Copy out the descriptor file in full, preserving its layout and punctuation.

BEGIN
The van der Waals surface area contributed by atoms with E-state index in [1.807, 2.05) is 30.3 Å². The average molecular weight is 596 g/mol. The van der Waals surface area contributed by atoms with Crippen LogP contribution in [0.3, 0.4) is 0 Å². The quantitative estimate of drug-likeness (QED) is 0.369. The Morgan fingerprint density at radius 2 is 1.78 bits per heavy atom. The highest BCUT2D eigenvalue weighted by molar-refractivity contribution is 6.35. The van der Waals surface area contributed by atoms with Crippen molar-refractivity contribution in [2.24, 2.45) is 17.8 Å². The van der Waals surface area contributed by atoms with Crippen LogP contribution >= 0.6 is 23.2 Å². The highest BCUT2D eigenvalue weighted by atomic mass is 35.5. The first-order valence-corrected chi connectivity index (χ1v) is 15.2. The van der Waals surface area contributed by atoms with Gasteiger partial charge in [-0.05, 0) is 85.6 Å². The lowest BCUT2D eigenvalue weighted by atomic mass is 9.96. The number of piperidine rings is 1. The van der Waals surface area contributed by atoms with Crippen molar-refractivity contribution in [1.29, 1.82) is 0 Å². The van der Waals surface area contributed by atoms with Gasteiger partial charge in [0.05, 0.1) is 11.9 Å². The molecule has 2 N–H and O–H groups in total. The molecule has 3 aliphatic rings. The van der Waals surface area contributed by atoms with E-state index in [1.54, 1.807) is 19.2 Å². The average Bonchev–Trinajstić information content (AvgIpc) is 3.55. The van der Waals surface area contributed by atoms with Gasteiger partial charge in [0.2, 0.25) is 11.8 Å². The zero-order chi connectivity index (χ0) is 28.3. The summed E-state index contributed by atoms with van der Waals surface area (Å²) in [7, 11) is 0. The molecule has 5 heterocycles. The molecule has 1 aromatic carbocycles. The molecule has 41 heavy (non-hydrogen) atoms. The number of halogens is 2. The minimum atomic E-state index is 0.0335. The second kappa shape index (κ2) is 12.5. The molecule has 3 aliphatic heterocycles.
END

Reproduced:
The van der Waals surface area contributed by atoms with E-state index in [1.807, 2.05) is 30.3 Å². The average molecular weight is 596 g/mol. The van der Waals surface area contributed by atoms with Crippen LogP contribution in [0.3, 0.4) is 0 Å². The quantitative estimate of drug-likeness (QED) is 0.369. The Morgan fingerprint density at radius 2 is 1.78 bits per heavy atom. The highest BCUT2D eigenvalue weighted by molar-refractivity contribution is 6.35. The van der Waals surface area contributed by atoms with Crippen molar-refractivity contribution in [2.24, 2.45) is 17.8 Å². The van der Waals surface area contributed by atoms with Crippen LogP contribution >= 0.6 is 23.2 Å². The highest BCUT2D eigenvalue weighted by atomic mass is 35.5. The first-order valence-corrected chi connectivity index (χ1v) is 15.2. The van der Waals surface area contributed by atoms with Gasteiger partial charge in [-0.05, 0) is 85.6 Å². The lowest BCUT2D eigenvalue weighted by atomic mass is 9.96. The number of piperidine rings is 1. The van der Waals surface area contributed by atoms with Crippen molar-refractivity contribution in [1.29, 1.82) is 0 Å². The van der Waals surface area contributed by atoms with Gasteiger partial charge in [0.05, 0.1) is 11.9 Å². The molecule has 2 N–H and O–H groups in total. The molecule has 3 aliphatic rings. The van der Waals surface area contributed by atoms with E-state index in [1.54, 1.807) is 19.2 Å². The average Bonchev–Trinajstić information content (AvgIpc) is 3.55. The van der Waals surface area contributed by atoms with Gasteiger partial charge in [0.2, 0.25) is 11.8 Å². The zero-order chi connectivity index (χ0) is 28.3. The summed E-state index contributed by atoms with van der Waals surface area (Å²) in [7, 11) is 0. The molecule has 5 heterocycles. The molecule has 1 aromatic carbocycles. The molecule has 41 heavy (non-hydrogen) atoms. The number of halogens is 2. The minimum atomic E-state index is 0.0335. The second kappa shape index (κ2) is 12.5. The molecule has 3 aliphatic heterocycles.